Pull-Testing at the MRA Intermountain Recert - 7/00
At the MRA Intermountain Recert in July we did a pull-test session using a vehicle winch and our group's load cell. The usual disclaimers apply here - these are all quick look tests, a single pull on each setup, and there's no control over the rate of pull.
A quick word on safety - since the picture looks a bit sketchy. Everybody in the photo is 10-15 feet back from the winch cable and the sample - something you can't really see from this angle. The whole system is steel except for about two feet of Nylon static rope. That means the energy storage in the system is very small. (If you do this with dynamic rope, be careful -things fly around more.) The forces we were generating were well under the strength of the cable and shackles we used to connect to the sample. A blanket was placed on the line at the sample to minimize the recoil. (In most of the pulls, we had one on each side of the sample.) The people closest to the sample were all wearing safety glasses or plastic sunglasses. When the sample failed - in every case things traveled down and close to the line of pull. The best way to do this kind of testing is to make a lexan shield to put over the sample. That way everyone can see through it, but breaking parts are contained.
Test #1: Pull a Gibbs (dimpled,
"rescue" verson) on used 11 mm static rope.
Result: Stripped the sheath off the rope at 2560 lb. Inside the core of the rope was a tracer that said "New England Rope, 1997, 11mm"
Test #2: Test 5.5 mm Vectran.
The load was applied to a loop tied with a triple fisherman's
Result: Cord broke at TFK at 3580 lb.
Test #3: Test 5.5 mm Vectran.
The load was applied to a single strand with a bowline in one
end and a figure-eight on a bight at the other end.
Result: Cord broke at figure-eight knot (!!!) at 1200 lb.
Test #4: Pull an old, used 8mm
prusik to failure. The material was 8mm nylon cord, tied with
a double fisherman's knot and wrapped as a 3-wrap prusik on used
11 mm New England static rope, tied with a figure eight on a bight
at the end. The load was placed between the prusik and the 11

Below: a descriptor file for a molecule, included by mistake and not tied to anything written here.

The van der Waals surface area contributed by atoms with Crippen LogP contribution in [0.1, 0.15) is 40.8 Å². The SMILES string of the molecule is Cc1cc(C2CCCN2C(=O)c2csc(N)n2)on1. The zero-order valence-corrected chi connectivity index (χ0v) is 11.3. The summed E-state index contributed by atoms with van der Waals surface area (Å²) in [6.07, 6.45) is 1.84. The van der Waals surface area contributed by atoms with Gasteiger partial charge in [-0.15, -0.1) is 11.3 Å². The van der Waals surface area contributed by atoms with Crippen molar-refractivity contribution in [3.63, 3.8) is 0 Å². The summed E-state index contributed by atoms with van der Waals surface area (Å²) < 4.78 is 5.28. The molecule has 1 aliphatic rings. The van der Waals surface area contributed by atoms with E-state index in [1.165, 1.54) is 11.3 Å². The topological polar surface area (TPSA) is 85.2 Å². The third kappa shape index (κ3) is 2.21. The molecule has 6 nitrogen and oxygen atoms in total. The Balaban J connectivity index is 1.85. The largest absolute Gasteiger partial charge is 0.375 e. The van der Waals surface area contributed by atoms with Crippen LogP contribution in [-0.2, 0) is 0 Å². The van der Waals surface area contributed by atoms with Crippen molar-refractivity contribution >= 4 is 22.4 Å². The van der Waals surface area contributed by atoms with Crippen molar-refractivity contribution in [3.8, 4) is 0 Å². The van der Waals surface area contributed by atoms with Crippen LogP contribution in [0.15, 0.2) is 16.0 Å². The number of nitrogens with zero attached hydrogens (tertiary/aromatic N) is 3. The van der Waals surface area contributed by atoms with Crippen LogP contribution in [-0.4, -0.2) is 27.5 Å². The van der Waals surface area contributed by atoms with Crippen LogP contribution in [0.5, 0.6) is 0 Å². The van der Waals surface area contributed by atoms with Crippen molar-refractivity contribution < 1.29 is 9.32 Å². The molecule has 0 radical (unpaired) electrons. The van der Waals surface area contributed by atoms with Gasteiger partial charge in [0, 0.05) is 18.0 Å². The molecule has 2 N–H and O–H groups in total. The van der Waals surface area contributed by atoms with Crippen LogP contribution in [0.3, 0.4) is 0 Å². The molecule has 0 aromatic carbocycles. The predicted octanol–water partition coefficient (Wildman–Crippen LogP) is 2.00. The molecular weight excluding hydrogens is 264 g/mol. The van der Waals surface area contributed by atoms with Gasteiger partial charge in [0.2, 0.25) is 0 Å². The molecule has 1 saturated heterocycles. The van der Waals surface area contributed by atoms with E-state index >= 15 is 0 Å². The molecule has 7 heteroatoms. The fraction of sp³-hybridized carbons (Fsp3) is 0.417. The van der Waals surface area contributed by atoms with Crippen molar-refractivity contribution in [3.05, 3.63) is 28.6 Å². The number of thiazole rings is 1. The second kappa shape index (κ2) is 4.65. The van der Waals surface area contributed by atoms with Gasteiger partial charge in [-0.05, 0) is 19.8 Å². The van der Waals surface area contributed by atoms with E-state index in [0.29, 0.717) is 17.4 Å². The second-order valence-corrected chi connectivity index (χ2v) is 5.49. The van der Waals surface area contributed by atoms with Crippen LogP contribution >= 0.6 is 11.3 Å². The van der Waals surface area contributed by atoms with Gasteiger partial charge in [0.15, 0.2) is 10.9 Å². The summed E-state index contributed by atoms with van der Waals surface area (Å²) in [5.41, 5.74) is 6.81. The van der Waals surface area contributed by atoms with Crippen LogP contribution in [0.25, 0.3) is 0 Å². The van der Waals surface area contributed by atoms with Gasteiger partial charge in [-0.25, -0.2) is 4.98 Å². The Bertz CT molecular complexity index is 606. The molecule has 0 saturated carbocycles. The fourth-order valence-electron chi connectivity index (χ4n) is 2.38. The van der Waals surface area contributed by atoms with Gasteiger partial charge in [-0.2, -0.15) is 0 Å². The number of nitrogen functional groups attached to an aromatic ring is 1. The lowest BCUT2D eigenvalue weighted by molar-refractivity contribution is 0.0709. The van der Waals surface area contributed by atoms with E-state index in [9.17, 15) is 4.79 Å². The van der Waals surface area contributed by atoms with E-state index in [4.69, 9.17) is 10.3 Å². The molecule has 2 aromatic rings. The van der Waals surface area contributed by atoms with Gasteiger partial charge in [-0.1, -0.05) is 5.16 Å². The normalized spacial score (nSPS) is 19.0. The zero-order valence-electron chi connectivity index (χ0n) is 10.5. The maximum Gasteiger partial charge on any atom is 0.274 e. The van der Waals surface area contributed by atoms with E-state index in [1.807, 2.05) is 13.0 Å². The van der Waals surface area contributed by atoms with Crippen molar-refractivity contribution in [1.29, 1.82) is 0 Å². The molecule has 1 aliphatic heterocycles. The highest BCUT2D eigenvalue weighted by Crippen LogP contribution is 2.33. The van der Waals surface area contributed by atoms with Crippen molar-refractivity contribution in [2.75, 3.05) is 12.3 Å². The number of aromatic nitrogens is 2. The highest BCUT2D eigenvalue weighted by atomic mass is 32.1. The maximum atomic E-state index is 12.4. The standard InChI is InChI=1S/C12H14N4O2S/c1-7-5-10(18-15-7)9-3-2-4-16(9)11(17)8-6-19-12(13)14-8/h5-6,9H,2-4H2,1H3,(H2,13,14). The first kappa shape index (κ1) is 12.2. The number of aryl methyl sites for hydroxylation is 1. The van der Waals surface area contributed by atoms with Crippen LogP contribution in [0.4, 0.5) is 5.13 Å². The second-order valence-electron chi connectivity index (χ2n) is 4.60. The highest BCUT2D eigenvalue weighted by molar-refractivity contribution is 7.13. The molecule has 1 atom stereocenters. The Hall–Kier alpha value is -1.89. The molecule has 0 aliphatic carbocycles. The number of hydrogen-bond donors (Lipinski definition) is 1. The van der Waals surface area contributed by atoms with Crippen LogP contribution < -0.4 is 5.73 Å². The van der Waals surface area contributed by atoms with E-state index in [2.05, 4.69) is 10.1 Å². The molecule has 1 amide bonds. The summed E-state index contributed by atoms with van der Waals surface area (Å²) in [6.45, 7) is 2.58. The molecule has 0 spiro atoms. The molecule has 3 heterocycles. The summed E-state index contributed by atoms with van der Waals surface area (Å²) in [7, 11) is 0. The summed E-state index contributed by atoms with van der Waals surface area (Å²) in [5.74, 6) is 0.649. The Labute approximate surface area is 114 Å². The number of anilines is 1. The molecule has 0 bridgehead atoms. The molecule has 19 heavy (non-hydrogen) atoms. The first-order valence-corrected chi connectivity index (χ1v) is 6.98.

Result: Cord broke where it enters the prusik hitch at 1870 lb.
Note: This is very low for 8mm material.
Test #5: Test 5mm Technora (orange
sheath). The load was applied to a loop tied with a double fisherman's
Result: Sheath broke at 2340 lb. Core untied by pulling through knot.
Note: The breaking strength is very low for Technora (Tech Cord). I have no way to confirm that the material was actually Technora.
Test #6: Pull an old, used piece
of 7/16" goldline rope. The load was applied to a single
strand with figure-eight knots at each end.
Result: Broke at knot at 3090 lb.
Test #7: Test 5mm Technora (orange
sheath). The load was applied to a loop tied with triple fisherman's
Result: Cord broke at shackle at 3720 lb.
Test #8: Pull a 10 year-old homemade
1" sling to failure. 5 bar tacks. Load was applied to the
Result: Broke at shackle at 4240 lb.
Test #9: Pull a 5/8" sewn
runner with 6 bar tacks. Load was applied to the loop. Unknown
Result: Broke at shackle at 5050 lb.
Test #10: Test old, used 5.5mm
Vectran. The load was applied to a loop tied with a triple fisherman's
Result: Cord broke at shackle at 2520 lb
Test #11: Test the beer knot.
This is an alternative to the water-knot. It's tied as an overhand
follow-though, but open up the tubular webbing and do the follow
through inside the other piece. The load was applied to a loop
of used 1" webbing tied with the beer knot.
Result: Webbing broke at shackle at 4750 lb.
Test #12: Test the holding power
of a belayer using a Munter hitch. The Munter hitch was tied with
used 11mm static rope on an aluminum carabiner. The belayer did
not wear gloves, but he sat down, braced himself and held on for
all he was worth.
Result: Slipped at 1430 lb
Note: this doesn't represent a typical belay.
Test #13: Same test of a Munter
hitch under more normal belay conditions. Belayer standing, wearing
Result: Slipped at 670 lb
Note: Without measuring the force applied by the belayer, this is a very subjective test. In drop tests conducted by others on a Munter hitch belay with a 200 kg load, factor 1/3 drop on static rope, the belayer has always been unable to keep the load from hitting the ground.